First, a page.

I thought again of our home, which was now absent everyone but my father. The thought of our dinner table, once so full and gay, did not leave me without bittersweet memories, but the accumulation of tears brought with them tinges of joy. They were remembrances to cherish, in which our family had been complete and whole. There were dark days ahead of us, yes, but there too was a brightness in the past that could help guide us through them.

I did not need to think of Astra marching with others, because I could remember when she had shown me how to fish. I did not need to think of my mother’s death, because I could remember when she taught me the rhyme I’d used to identify berries. Father wasn’t a warrior – he could still be a farmer, tilling the land with as much dedication as anyone. Cassir and Polus didn’t need to be dead: they were still my older brothers, fighting endlessly and yet at the same time expressing their love. I didn’t need to be terrified, because I was doing what they all wanted of me.

Another pair of birds flew over head, this time chattering more gaily than the previous had. I broke away from my memories and saw that in the distance an iriaz was sniffing the air. More than likely it caught my scent, but more importantly it was enjoying the promise of berries. The few that I had gathered were perhaps some of the last in the forest, and with the wind flushing the forest with their scent; it had to be a draw. It was a bit larger than I would have liked, but not so large that my plan was doomed to failure. So long as it took my bait, I would be in business.

The chirping of the birds was all that punctuated the low, doleful whistling of the wind as it wound its way about me. The iriaz could easily turn around and render my plan useless. Furthermore, if it did then I would be without any means of recovering the time lost. I had to hope that luck was on my side and that it would come my way. I remember grinding my teeth as I waited and hearing my heart in my ears. More than anything else, I needed this to work. My clan needed it to work.

I almost cried with joy when I heard the soft galloping of the iriaz’ hooves against the ground. My trap had worked in enticing it. With the berries a few meters beyond me it was going to plod as quickly as it could to the bounty. My fingers were alive with energy as I drew my breath in and counted the sound of each clopping stride. The closer it came, the more I prepared myself for impact.

And then it was in position.

I pulled with all of my might against the rope and brought it ripping up from the ground. The iriaz was in mid stride when it was caught and its hind legs struck soundly against the cord. I heard it bleat in dismay, before it toppled over. There was still struggle to it, and I could feel the rope sliding away from me. I dug my heels into the ground and pulled back, every trained muscle group I had responding to my call. The crunches that Astra forced on me came back as my core strength proved to be enough to further upset the iriaz’ balance, and after bucking again, it fell onto its side. I had to act and I had to act quickly.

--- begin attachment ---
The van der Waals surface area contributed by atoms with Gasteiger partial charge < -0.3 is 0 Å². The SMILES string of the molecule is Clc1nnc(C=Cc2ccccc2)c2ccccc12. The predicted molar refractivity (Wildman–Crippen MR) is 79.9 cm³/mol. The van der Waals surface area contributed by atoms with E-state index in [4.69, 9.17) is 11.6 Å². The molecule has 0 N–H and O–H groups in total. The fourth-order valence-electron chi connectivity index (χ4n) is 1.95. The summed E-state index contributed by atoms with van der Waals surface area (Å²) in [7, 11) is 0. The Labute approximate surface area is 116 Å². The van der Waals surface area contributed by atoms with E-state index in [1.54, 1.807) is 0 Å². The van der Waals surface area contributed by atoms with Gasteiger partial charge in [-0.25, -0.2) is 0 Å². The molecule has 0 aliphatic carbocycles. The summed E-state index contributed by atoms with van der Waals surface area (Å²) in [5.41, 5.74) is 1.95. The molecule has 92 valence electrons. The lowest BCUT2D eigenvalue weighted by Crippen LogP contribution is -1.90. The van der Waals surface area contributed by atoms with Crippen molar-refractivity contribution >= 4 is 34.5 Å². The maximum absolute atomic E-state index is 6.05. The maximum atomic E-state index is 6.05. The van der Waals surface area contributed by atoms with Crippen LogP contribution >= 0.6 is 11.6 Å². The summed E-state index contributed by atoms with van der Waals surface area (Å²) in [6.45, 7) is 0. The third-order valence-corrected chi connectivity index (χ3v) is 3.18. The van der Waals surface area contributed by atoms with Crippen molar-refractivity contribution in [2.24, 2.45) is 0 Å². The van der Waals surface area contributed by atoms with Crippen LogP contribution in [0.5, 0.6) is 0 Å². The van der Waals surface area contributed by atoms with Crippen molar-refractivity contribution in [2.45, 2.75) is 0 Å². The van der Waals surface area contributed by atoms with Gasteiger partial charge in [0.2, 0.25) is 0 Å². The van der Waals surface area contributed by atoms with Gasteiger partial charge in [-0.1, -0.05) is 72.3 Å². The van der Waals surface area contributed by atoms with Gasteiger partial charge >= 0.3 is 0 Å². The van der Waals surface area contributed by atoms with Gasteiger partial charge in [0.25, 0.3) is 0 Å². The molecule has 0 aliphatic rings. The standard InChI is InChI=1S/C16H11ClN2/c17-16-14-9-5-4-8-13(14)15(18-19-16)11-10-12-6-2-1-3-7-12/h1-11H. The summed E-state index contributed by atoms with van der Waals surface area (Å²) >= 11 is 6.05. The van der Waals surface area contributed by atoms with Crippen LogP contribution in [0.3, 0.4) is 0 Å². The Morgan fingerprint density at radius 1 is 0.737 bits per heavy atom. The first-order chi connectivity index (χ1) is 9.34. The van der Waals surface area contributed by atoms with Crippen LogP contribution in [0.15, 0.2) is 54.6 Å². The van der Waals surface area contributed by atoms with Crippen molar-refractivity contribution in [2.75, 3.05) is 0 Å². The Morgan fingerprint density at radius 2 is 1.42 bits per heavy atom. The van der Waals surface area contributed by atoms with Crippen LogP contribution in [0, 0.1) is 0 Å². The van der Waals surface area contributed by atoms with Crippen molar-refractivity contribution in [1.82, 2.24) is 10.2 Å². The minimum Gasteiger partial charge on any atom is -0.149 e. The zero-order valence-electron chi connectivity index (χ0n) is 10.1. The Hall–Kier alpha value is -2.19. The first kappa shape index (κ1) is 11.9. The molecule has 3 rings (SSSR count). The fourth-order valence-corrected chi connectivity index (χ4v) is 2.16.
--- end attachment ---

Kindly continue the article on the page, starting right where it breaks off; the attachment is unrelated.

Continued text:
With the animal disoriented, I lifted my blaster rifle and rushed to its side. It was getting back up when my rifle’s stock descended upon the side of its head, crashing with enough force to cause it to bleat again before toppling back down. Still it struggled to rise, and still I hit again. I did not want to kill it, but the animal had to be subdued. With the third strike it remained down. I checked its breathing and then quickly set to the next part of my plan.

It would be a lie to say that I was not grinning from ear to ear at that moment. I used the end of the rope to the Iriaz’s back feet together, and then undid the knot by the tree and drug it behind me. The conditioning and training that I had been through made it seem like the act of dragging a 45 kilogram animal was not at all a difficult thing. When considering I barely weighed more than that at the age of thirteen, it went a long way to explain just how vigorously I had trained. The unconscious critter slid against the ground easily, and I took my prize back to the darker part of the woods.

I did not stop where I had been before. Loitering on the outskirts of the shaded grove was not going to get me the results I wanted. Each meter that passed as I moved deeper into the woods seemed to imply a new level of bravery. It was when I could no longer see the lighter forest that I stopped and set to work once more. Nearby trees were robbed of low-lying branches. I used my dagger to get the healthiest stakes possible and pinned them into the ground, then after cutting my rope in half, tied one end of it to the iriaz’ forelegs and the other to its hind. I checked its breathing to make sure that it was still alive, and then slipped back into the darkness. Rather than wait on the ground floor, I climbed another tree and removed my rifle from my shoulder. It was another waiting game, but I knew this one would not take as long.

The iriaz slowly began to awaken, its bleating at first disoriented and then alarmed. It struggled against the stakes, but I had been smart enough to wedge them deep into the ground so as to prevent its surging muscles from purchasing any real hold on the earth. I watched it struggle feebly and could not help but feel some degree of sorrow. I made the mistake of looking into its eyes and saw that they were large and innocent, pleading in despair. To prevent that from going any further, I looked away and tried my best not to listen to its frantic bleats of protest.